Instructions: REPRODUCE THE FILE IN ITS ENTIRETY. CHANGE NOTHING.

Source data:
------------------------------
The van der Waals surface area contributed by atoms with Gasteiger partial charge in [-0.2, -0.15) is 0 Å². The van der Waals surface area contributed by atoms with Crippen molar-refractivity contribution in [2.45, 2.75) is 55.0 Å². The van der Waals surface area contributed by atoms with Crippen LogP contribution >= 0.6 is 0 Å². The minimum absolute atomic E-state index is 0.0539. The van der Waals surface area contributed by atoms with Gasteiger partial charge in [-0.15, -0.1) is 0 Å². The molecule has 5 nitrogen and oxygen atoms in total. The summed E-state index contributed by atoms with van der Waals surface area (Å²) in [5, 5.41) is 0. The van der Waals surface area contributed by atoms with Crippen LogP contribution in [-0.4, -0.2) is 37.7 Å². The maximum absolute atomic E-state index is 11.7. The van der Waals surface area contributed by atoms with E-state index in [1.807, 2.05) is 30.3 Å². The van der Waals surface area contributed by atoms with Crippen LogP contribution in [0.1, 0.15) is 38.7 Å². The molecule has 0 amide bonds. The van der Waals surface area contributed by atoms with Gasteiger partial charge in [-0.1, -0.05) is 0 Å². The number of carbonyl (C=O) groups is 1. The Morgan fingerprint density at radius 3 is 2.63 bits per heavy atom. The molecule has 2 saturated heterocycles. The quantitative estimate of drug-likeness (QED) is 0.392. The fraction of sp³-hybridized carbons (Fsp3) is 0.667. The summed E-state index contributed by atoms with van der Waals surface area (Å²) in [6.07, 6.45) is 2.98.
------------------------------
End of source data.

The van der Waals surface area contributed by atoms with Gasteiger partial charge in [-0.2, -0.15) is 0 Å². The van der Waals surface area contributed by atoms with Crippen molar-refractivity contribution in [2.45, 2.75) is 55.0 Å². The van der Waals surface area contributed by atoms with Crippen LogP contribution >= 0.6 is 0 Å². The minimum absolute atomic E-state index is 0.0539. The van der Waals surface area contributed by atoms with Gasteiger partial charge in [-0.15, -0.1) is 0 Å². The molecule has 5 nitrogen and oxygen atoms in total. The summed E-state index contributed by atoms with van der Waals surface area (Å²) in [5, 5.41) is 0. The van der Waals surface area contributed by atoms with Crippen LogP contribution in [-0.4, -0.2) is 37.7 Å². The maximum absolute atomic E-state index is 11.7. The van der Waals surface area contributed by atoms with E-state index in [1.807, 2.05) is 30.3 Å². The van der Waals surface area contributed by atoms with Crippen LogP contribution in [0.1, 0.15) is 38.7 Å². The molecule has 0 amide bonds. The van der Waals surface area contributed by atoms with Gasteiger partial charge in [-0.1, -0.05) is 0 Å². The number of carbonyl (C=O) groups is 1. The Morgan fingerprint density at radius 3 is 2.63 bits per heavy atom. The molecule has 2 saturated heterocycles. The quantitative estimate of drug-likeness (QED) is 0.392. The fraction of sp³-hybridized carbons (Fsp3) is 0.667. The summed E-state index contributed by atoms with van der Waals surface area (Å²) in [6.07, 6.45) is 2.98.